Poker Legend and World Series of Poker Main Event Winner 1989
When it comes to the World Series of Poker, there is no one more successful than Phil Hellmuth. In his career he has amassed a total of 15 WSOP bracelets, which is five more than anyone else in the history of the event.
Nicknamed ‘The Poker Brat,’ his first bracelet at the event was the biggest of all, landing the Main Event in 1989. This page covers Hellmuth’s WSOP record, strategy, and outspoken style.
1988: An Unknown Makes The Money
Hellmuth headed to the 1988 World Series of Poker as a relative unknown. He made his first ever cash in the series in the Seven Card Stud Split, the sixth event of that year.
Having entered the Main Event, he would finish 33rd out of 167 entrants, eventually being dispatched by defending champion Johnny Chan - who would go on to win the event. While there wasn’t great success that year for Hellmuth, there were indicators for what was to come.
Hellmuth Defeats Johnny Chan in 1989
All of the talk heading into the main event in 1989 was about Johnny Chan. Could he become the first player in the history of the game to win three in a row? (Jonny Moss, Doyle Brunson and Stu Ungar had all won two in a row)
Heading to the final table, Chan had overcome a bad start to comeback and had a solid chip stack at the televised final nine stage. Others at the table included George Hardie, Mike Picow, Steve Lott, Noel Furlong, Lyle Berman, Don Zewin and the 24-year-old upstart that was Phil Hellmuth.
Much of the big action on that final table centred around Hellmuth, with one pivotal hand Hellmuth see off both Lott and Zewin in the same hand, when he spiked an Ace on the flop, holding A-10.
Heads Up Battle
That hand saw the final table go heads up and Hellmuth would find himself sat opposite Johnny Chan. The man who eliminated him the year before. Chan was one heads up win away from winning an incredible third straight WSOP Main Event.
Hellmuth held the chip lead at this point – 1.1 million chips to Chan’s 600,000 chips. The final hand of the event saw Hellmuth holding pocket nines and Chan held A7s. Both players ended up all-in and the board of K-K-10-Q-6 was kind to Hellmuth, seeing him become the World Series of Poker Main Event Champion.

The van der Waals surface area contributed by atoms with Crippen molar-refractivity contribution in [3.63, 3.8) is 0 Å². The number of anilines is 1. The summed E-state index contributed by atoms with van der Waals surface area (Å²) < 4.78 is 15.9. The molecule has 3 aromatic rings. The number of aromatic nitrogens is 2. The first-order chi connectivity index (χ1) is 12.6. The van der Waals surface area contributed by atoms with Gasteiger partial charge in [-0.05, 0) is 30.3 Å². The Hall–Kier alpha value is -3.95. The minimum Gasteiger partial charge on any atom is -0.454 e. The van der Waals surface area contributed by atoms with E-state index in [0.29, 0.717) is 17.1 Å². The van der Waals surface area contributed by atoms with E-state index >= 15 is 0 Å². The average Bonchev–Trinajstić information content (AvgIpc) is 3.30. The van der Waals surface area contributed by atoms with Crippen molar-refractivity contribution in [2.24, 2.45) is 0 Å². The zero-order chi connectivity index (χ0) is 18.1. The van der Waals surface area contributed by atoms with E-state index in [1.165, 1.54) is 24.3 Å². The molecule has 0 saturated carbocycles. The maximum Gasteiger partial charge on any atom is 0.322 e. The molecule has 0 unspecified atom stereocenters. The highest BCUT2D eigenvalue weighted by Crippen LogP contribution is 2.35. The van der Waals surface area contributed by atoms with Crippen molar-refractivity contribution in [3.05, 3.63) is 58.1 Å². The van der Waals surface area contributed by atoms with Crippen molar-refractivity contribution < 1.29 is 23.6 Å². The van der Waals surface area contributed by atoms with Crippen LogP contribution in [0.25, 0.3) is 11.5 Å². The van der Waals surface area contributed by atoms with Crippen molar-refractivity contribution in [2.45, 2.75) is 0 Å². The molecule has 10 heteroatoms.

Other Major Tournaments for Phil Hellmuth
Much of the success for Phil Hellmuth has come at the World Series of Poker. The Main Event win in 1989 opened the floodgates, with consistent wins spread out over the years ever since (his other fourteen wins have come between 1992 and 2018).
The 1993 series was an incredible one for Hellmuth, as he landed three bracelets in the $1,500 No Limit Hold’em, the $2,500 No Limit Hold’em and the $5,000 Limit Hold’em.
The single biggest win of his career in cash terms came in 2012, when the series hosted the one-off ‘The Big One for One Drop’. This event had a buy-in of $1 million, where the usual ‘rake’ in the buy-in went to the One Drop foundation. Forty-eight players entered and Phil Hellmuth would eventually finish fourth, pocketing more than $2.6 million.
Phil Hellmuth’s Poker Playing Style
You certainly can’t accuse Phil Hellmuth of being shy. There are few players who would make the claim that they are the ‘Best Player of All Time.’ You could also say that there are few players who could back it up in the way Hellmuth has.
Hellmuth’s key skill is that he adapts to the tables / opponent well. If the table is tight, he’ll be the one making moves. If the table is too loose, he’ll tighten up and wait to pounce. Phil has produced several books over the years. He pioneered thinking about opponents as different types of animal. These range from a timid mouse to a stubborn elephant.
Before and After WSOP Success
It was clear that Phil Hellmuth was all about poker from an early age. He was born in Madison, Wisconsin and had a troublesome adolescence. He did attend the University of Wisconsin-Madison for three years but dropped out to become a full-time poker pro. He moved to California in 1992, where he is now married and has two sons.
Hellmuth continues to play in the biggest events to this day, with a series of cashes in the pandemic affected 2021 Online World Series of Poker.
Can You Be the Next WSOP Champion?
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